03 MAY, 2018


Boracay is among the beach destinations in Southeast Asia currently undergoing rehabilitation. The state intervention is due to increased pollution in certain Boracay beaches. Pollution in oceans is a serious environmental problem that everyone must be responsible for. According to the US Environmental Protection Agency, there are various sources of beach pollution including wet weather discharges, vessel discharges, and trash. The trash may have come from other places and eventually washed up on shores or from beach-goers.

Be a responsible traveler. Remember that you're protecting the environment not only for your sake but for future generations of human and marine life. Here are some beach clean up tips you should know for your next Boracay visit.

No to plastic!

The UN has recently reported that about 4.8 to 12.7 million tons of plastic are dumped in oceans each year. Discarded plastic erode into micro-plastics, or tiny fragments, that cause the death of more than a million seabirds and more than 100,000 marine mammals every year.

There's nothing to clean up if there are no trash anywhere. You can reduce plastic waste in Boracay by bringing an eco-bag. You can use it for your beach stuff and shopping items. If you're going to the market to buy fresh vegetables and seafood, you can bring a reusable grocery tote bag.

Bring a water tumbler with you

Do your part in keeping Puka Shell beach in Boracay pristine. Instead of buying, and accumulating plastic bottles, you can bring a reusable tumbler. It's important to stay hydrated under the summer sun, but do so without adding to plastic garbage on the island.

Most coffee shops use recyclable coffee cups, but if you're staying in the establishment, you might as well use a mug.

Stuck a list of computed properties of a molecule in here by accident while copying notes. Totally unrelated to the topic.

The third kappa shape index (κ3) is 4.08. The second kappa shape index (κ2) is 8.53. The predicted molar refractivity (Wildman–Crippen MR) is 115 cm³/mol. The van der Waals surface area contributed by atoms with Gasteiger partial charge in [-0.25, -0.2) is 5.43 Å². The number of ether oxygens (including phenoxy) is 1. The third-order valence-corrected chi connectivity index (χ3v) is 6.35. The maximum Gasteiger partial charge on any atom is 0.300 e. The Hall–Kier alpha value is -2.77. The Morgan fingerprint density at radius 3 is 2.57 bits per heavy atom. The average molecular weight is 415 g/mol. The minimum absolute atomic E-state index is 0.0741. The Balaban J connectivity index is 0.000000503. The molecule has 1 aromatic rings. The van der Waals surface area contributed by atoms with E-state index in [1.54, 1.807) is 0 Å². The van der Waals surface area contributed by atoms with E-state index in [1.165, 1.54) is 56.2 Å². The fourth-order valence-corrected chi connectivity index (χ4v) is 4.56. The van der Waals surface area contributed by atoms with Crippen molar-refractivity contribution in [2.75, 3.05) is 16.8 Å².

Take your trash with you

UK-based charity Surfers Against Sewage notes that “plastic pollution can now be found on every beach in the world, from busy tourist beaches to uninhabited, tropical islands.”

Before heading to your spot on the beach, make sure you bring a trash bag with you. The beach is not a trash bin. Bringing a bag will help prevent plastic, food scraps, and other litter to be buried under the sand. Take your trash and litter with you back to your hotel for proper disposal.

Dispose cigarette butts properly

The International Coastal Cleanup (ICC) warns that roughly 4.5 to 6 trillion cigarettes consumed each year form part of ocean litter. “Many people, even smokers, are not aware that the cigarette filter is comprised of thousands of little particles of plastic” that can be released to into the marine environment, according to Nicolas Mallos, director at Trash Free Seas Program.

Boracay authorities prohibited smoking beyond the vegetation line to prevent cigarette litter in beaches. But since the government declared a nationwide smoking ban, you can only light up in designated areas. Observe these laws, or better yet, skip smoking during your vacation.

Stop chewing synthetic rubber

Singapore has banned chewing gums years ago for environmental reasons. Chewing gums are neither digestible nor biodegradable. These are made of plastic or synthetic rubber that , when eaten, pose risks to birds, turtles, and other marine animals.